GUINNESS is one of the greatest, most valuable brand names in beer. From its familiar harp logo to its stenciled typeface to Arthur Guinness’ famous signature, everything about it is immediately recognizable. Even its bubbles have a trademark look.
You think of Guinness, you think of rich, dark, smooth Irish stout – the biggest-selling, most famous dark beer on the planet.
The problem is, that’s the only thing you think of.
As good as Guinness is, it’s really only good for one thing. Anheuser-Busch, by comparison, sells everything from Bud Light to Clamato Chelada under its brand name. Heineken successfully leveraged its famous brand into sales of light beer, dark lager, even a pilsner.
Guinness? Well, the whiz-bangs in the board room at Diageo – the multinational booze conglomerate that owns the brand – are seemingly working their way through a box of Crayolas. Over the years, they’ve rolled out a procession of largely frustrating, unimaginative failures: Guinness Gold, Guinness Red, Guinness Black Lager. Maybe the latest, Guinness Blonde, will take off.
Meanwhile, I’m more interested in the decidedly highbrow approach under the brand’s new, so-called Guinness Signature Series. The first bottle, released last month, is called The 1759, named after the year that Guinness signed his famous, 9,000-year lease at St. James’s Gate, in Dublin.
It’s described as a “limited edition, ultrapremium amber ale . . . a luxury beer best for sipping and fine dining occasions,” one that “offers more style, sophistication and elegance to better beer drinkers in the U.S.”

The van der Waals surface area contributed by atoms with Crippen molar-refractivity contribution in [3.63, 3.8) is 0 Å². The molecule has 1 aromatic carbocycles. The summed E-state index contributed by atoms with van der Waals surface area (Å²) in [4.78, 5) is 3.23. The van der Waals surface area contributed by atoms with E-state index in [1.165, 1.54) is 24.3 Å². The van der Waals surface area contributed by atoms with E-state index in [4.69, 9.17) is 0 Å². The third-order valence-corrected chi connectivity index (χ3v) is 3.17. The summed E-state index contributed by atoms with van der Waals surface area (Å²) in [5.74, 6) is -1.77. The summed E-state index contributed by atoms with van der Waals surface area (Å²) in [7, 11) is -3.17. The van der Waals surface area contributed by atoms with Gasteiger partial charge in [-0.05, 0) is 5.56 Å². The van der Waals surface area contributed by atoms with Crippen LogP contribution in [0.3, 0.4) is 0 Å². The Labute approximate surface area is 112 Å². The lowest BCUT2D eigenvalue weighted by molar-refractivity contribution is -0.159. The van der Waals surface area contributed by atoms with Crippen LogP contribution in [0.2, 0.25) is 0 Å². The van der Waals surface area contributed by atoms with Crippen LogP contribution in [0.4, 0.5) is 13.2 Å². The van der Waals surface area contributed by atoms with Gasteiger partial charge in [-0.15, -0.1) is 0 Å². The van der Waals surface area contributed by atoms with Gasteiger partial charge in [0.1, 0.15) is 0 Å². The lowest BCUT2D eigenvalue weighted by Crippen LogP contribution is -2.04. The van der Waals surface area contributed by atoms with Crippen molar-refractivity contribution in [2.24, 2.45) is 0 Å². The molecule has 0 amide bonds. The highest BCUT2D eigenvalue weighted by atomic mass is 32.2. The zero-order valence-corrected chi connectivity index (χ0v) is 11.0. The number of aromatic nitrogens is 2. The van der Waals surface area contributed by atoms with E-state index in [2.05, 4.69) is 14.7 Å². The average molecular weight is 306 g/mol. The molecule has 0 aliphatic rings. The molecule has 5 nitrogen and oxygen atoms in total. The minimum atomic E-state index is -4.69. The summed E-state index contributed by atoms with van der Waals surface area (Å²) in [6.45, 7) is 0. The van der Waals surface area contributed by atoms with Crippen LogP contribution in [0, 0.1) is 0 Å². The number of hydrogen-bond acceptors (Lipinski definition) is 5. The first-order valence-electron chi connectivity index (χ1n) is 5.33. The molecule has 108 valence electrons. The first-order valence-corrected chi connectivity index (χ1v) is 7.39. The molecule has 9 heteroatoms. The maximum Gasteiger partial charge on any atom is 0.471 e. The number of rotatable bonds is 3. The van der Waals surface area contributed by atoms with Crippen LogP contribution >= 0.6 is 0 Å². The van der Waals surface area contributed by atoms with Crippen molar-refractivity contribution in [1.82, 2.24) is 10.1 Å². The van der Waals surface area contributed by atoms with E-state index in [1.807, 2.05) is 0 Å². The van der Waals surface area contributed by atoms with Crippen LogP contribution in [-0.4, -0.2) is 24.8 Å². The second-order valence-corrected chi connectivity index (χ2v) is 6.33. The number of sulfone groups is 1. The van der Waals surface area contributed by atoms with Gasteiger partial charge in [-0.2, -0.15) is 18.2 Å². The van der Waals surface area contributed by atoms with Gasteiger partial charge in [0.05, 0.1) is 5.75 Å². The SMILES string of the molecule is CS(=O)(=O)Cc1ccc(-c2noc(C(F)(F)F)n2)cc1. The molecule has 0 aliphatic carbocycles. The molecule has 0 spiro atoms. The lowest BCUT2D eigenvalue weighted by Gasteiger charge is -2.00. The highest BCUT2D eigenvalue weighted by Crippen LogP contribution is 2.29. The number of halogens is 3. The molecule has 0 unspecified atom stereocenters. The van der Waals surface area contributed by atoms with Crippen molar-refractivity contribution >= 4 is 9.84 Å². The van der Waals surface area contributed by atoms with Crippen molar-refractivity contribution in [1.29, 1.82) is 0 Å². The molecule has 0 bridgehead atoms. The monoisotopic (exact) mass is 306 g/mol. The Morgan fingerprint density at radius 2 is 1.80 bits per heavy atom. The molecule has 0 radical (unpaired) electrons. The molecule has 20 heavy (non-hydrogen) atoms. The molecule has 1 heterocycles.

I polished off a bottle while lounging on the couch in my BVDs, munching potato chips and watching Daryl slaughter zombies on “The Walking Dead. “
The 1759 is an excellent beer, one that can stand with any dark ale I’ve ever tasted.
Rather than an amber, I’d describe it more accurately as a brown ale, one with a bit of smoky peat in the nose and a medium body with none of the roasted bitterness of Guinness’ beloved stout. Its caramel flavor grows more pronounced and complex as the glass warms, but it’s never sweet; it finishes dry with more of that peaty smoke. Even at 9 percent alcohol, it’s smooth and quaffable.
I’d have to agree with Guinness brand director Doug Campbell, who told me that he thought The 1759 “will surprise people in a positive way and show them that Guinness as a big global brand can do small, special brews like this. “
But what confounds me is that Guinness opted to go all Mr. Fancy Pants on us and package it in corked 750 ml bottles at 35 clams a pop.
Campbell told me that Guinness believes it “occupies that upper echelon space, in terms of quality and distinctiveness, and by being brewed by people with passion. . . . “
He continued: “Honestly, all we’re doing is pushing the boundaries on what people might expect from the brewery. If anything, the question has been: ‘What took you so long? ‘ “
Perhaps, but Guinness is not Johnnie Walker, to name another brand that Diageo has successfully upscaled. This is beer we’re talking about, and even high-priced brands do not claim to occupy a “luxury” niche.
Instead, the wallet-busters tend to be unique, high-alcohol blends (Sam Adams Utopias, $190 bottle), storied Belgian imports (Cantillon Lou Pepe Kriek, $28) or limited-production, barrel-aged cult beers (The Bruery Black Tuesday, $50).
“Luxury” means nothing in the world of beer, other than slick, mendacious corporate-speak for “overpriced. “
As good as it is, The 1759 is not so precious that it needs to be corked. It ought to be sold in 12-ounce bottles for no more than $10 each.
Yes, I’m sure there are plenty of jerks out there who will scoop up one of the 90,000 bottles of The 1759 and pour it, as the news release suggests, “chilled in a 6-ounce stemless flute. “
But this beer deserves better than that.
And so does Guinness.